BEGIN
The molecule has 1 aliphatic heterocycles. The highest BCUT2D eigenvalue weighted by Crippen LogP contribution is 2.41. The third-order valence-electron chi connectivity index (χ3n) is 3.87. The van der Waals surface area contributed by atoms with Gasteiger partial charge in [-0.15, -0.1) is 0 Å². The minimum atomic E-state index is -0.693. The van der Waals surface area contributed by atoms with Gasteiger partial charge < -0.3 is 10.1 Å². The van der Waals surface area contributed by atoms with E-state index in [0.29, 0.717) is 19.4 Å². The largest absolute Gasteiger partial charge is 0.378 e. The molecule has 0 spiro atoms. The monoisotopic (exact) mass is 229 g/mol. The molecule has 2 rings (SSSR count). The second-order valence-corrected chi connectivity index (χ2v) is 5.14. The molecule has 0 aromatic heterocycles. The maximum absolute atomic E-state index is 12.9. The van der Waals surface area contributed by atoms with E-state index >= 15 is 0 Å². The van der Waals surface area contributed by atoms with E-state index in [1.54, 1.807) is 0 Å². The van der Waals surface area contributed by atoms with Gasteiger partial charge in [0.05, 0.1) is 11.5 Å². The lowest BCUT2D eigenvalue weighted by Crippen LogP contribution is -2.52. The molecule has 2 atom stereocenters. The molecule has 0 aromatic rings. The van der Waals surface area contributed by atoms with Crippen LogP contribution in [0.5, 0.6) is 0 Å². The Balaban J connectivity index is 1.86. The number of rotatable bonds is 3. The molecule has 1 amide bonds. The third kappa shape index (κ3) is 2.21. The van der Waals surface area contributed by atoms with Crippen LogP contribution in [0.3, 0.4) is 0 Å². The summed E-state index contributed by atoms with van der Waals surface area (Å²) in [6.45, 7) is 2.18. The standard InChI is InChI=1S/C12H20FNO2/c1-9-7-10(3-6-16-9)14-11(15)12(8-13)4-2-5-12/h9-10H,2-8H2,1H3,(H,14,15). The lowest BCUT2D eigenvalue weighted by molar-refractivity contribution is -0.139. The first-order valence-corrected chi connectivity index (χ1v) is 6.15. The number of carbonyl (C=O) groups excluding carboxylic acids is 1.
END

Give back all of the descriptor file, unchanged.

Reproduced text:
The molecule has 1 aliphatic heterocycles. The highest BCUT2D eigenvalue weighted by Crippen LogP contribution is 2.41. The third-order valence-electron chi connectivity index (χ3n) is 3.87. The van der Waals surface area contributed by atoms with Gasteiger partial charge in [-0.15, -0.1) is 0 Å². The minimum atomic E-state index is -0.693. The van der Waals surface area contributed by atoms with Gasteiger partial charge < -0.3 is 10.1 Å². The van der Waals surface area contributed by atoms with E-state index in [0.29, 0.717) is 19.4 Å². The largest absolute Gasteiger partial charge is 0.378 e. The molecule has 0 spiro atoms. The monoisotopic (exact) mass is 229 g/mol. The molecule has 2 rings (SSSR count). The second-order valence-corrected chi connectivity index (χ2v) is 5.14. The molecule has 0 aromatic heterocycles. The maximum absolute atomic E-state index is 12.9. The van der Waals surface area contributed by atoms with E-state index >= 15 is 0 Å². The van der Waals surface area contributed by atoms with E-state index in [1.54, 1.807) is 0 Å². The van der Waals surface area contributed by atoms with Gasteiger partial charge in [0.05, 0.1) is 11.5 Å². The lowest BCUT2D eigenvalue weighted by Crippen LogP contribution is -2.52. The molecule has 2 atom stereocenters. The molecule has 0 aromatic rings. The van der Waals surface area contributed by atoms with Crippen LogP contribution in [0.5, 0.6) is 0 Å². The Balaban J connectivity index is 1.86. The number of rotatable bonds is 3. The molecule has 1 amide bonds. The third kappa shape index (κ3) is 2.21. The van der Waals surface area contributed by atoms with Crippen LogP contribution in [0.3, 0.4) is 0 Å². The summed E-state index contributed by atoms with van der Waals surface area (Å²) in [6.45, 7) is 2.18. The standard InChI is InChI=1S/C12H20FNO2/c1-9-7-10(3-6-16-9)14-11(15)12(8-13)4-2-5-12/h9-10H,2-8H2,1H3,(H,14,15). The lowest BCUT2D eigenvalue weighted by molar-refractivity contribution is -0.139. The first-order valence-corrected chi connectivity index (χ1v) is 6.15. The number of carbonyl (C=O) groups excluding carboxylic acids is 1.